The remains of the Osprey are archaeologically and historically significant as evidence of the timber trade and early development of Lorne. I's the only positively located wreck site in Louttit Bay. It is historically significant as the earliest known site of any kind associated with Lorne's settlement, and for its role in the early development of the Lorne and the Otway region generally.

See also, Heritage Council Victoria: Osprey.

Heritage Warning: Any shipwreck or shipwreck relic that is 75 years or older is protected by legislation. Other items of maritime heritage 75 years or older are also protected by legislation. Activities such as digging for bottles, coins or other artefacts that involve the disturbance of archaeological sites may be in breach of the legislation, and penalties may apply. The legislation requires the mandatory reporting to Heritage Victoria as soon as practicable of any archaeological site that is identified. See Maritime heritage. Anyone with information about looting or stolen artefacts should call Heritage Victoria on (03) 7022 6390, or send an email to heritage.victoria@delwp.vic.gov.au.

Eastern Maar country
Eastern Maar country

Traditional Owners — This dive site is in the traditional Country of the Eastern Maar people of south-western Victoria between the Shaw and Eumerella Rivers and from Yambuk in the south to beyond Lake Linlithgow in the north. This truly ancient Country extends as far north as Ararat and encompasses the coastal townships of Port Fairy in the west, Warrnambool, Peterborough, Port Campbell, Apollo Bay, Lorne, and Airies Inlet in the east, including the Great Ocean Road area. It also stretches 100 metres out to sea from low tide and therefore includes the iconic Twelve Apostles. "Eastern Maar" is a name adopted by the people who identify as Maar, Eastern Gunditjmara, Tjap Wurrung, Peek Whurrong, Kirrae Whurrung, Kuurn Kopan Noot and/or Yarro waetch (Tooram Tribe) amongst others. We wish to acknowledge the Eastern Maar as Traditional Owners. We pay respect to their Ancestors and their Elders, past, present and emerging.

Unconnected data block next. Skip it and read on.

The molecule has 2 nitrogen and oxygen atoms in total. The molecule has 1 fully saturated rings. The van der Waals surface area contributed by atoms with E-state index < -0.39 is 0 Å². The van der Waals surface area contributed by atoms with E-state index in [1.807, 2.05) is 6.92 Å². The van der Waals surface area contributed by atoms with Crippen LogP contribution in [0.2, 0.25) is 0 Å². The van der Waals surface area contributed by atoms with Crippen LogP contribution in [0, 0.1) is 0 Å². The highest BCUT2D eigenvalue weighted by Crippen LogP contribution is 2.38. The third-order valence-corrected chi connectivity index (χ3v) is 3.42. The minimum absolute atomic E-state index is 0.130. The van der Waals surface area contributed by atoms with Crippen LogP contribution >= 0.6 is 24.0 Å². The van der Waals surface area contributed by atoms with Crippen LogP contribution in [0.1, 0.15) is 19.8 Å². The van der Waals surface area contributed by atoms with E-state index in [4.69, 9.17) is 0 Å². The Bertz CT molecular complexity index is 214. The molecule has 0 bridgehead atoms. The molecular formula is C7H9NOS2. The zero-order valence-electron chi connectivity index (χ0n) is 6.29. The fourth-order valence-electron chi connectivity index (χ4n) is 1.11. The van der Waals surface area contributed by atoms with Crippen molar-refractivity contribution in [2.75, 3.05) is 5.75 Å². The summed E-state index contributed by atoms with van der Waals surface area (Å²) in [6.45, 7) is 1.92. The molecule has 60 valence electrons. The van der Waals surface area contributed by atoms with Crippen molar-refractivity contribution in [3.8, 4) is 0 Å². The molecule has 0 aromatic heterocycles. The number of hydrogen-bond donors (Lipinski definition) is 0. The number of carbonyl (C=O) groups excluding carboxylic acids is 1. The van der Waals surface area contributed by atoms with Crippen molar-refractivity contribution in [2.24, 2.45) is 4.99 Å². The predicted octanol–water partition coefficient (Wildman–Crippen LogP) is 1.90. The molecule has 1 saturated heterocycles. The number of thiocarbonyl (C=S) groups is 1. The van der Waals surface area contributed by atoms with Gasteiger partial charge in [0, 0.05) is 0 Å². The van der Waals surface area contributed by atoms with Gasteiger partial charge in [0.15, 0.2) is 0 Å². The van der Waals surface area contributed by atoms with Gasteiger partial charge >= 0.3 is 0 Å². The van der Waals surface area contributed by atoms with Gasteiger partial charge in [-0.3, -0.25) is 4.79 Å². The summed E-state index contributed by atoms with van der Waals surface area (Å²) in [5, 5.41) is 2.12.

Osprey Location Map

Latitude: 38° 32.100′ S   (38.535° S / 38° 32′ 6″ S)
Longitude: 143° 58.700′ E   (143.978333° E / 143° 58′ 42″ E)

Datum: WGS84 | Google Map | Get directions
Added: 2012-07-22 09:00:00 GMT, Last updated: 2022-04-26 16:02:15 GMT
Source: GPS
Nearest Neighbour: Cathedral Rock, Lorne, 3,969 m, bearing 35°, NE
Three-Masted Wooden Schooner.
Built: Pill, England, 1834.
Sunk: 18 June 1854.
Lorne, Otway Coast.
Depth: 1 m.



DISCLAIMER: No claim is made by The Scuba Doctor as to the accuracy of the dive site coordinates listed here. Should anyone decide to use these GPS marks to locate and dive on a site, they do so entirely at their own risk. Always verify against other sources.

The marks come from numerous sources including commercial operators, independent dive clubs, reference works, and active divers. Some are known to be accurate, while others may not be. Some GPS marks may even have come from maps using the AGD66 datum, and thus may need be converted to the WGS84 datum. To distinguish between the possible accuracy of the dive site marks, we've tried to give each mark a source of GPS, Google Earth, or unknown.